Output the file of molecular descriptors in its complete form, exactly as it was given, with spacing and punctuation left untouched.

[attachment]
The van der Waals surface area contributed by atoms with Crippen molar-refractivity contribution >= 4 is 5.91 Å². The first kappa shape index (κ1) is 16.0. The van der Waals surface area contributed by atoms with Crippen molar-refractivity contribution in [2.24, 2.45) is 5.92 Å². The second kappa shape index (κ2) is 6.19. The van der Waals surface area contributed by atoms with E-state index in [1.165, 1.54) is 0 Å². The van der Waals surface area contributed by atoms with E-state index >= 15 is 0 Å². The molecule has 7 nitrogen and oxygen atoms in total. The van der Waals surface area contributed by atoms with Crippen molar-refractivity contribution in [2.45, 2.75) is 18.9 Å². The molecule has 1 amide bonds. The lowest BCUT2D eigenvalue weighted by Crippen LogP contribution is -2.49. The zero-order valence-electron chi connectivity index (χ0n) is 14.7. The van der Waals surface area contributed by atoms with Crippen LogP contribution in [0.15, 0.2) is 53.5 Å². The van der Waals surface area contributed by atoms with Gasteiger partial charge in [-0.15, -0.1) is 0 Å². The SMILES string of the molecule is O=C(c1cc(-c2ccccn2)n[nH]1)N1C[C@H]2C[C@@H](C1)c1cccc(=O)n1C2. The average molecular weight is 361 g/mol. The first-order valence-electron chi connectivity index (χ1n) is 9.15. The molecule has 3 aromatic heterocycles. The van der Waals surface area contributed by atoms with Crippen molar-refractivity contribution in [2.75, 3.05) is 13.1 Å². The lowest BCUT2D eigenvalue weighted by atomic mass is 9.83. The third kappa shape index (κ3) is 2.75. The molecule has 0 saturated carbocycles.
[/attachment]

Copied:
The van der Waals surface area contributed by atoms with Crippen molar-refractivity contribution >= 4 is 5.91 Å². The first kappa shape index (κ1) is 16.0. The van der Waals surface area contributed by atoms with Crippen molar-refractivity contribution in [2.24, 2.45) is 5.92 Å². The second kappa shape index (κ2) is 6.19. The van der Waals surface area contributed by atoms with E-state index in [1.165, 1.54) is 0 Å². The van der Waals surface area contributed by atoms with E-state index >= 15 is 0 Å². The molecule has 7 nitrogen and oxygen atoms in total. The van der Waals surface area contributed by atoms with Crippen molar-refractivity contribution in [2.45, 2.75) is 18.9 Å². The molecule has 1 amide bonds. The lowest BCUT2D eigenvalue weighted by Crippen LogP contribution is -2.49. The zero-order valence-electron chi connectivity index (χ0n) is 14.7. The van der Waals surface area contributed by atoms with Crippen LogP contribution in [0.15, 0.2) is 53.5 Å². The van der Waals surface area contributed by atoms with Gasteiger partial charge in [-0.15, -0.1) is 0 Å². The SMILES string of the molecule is O=C(c1cc(-c2ccccn2)n[nH]1)N1C[C@H]2C[C@@H](C1)c1cccc(=O)n1C2. The average molecular weight is 361 g/mol. The first-order valence-electron chi connectivity index (χ1n) is 9.15. The molecule has 3 aromatic heterocycles. The van der Waals surface area contributed by atoms with Crippen molar-refractivity contribution in [2.75, 3.05) is 13.1 Å². The lowest BCUT2D eigenvalue weighted by atomic mass is 9.83. The third kappa shape index (κ3) is 2.75. The molecule has 0 saturated carbocycles.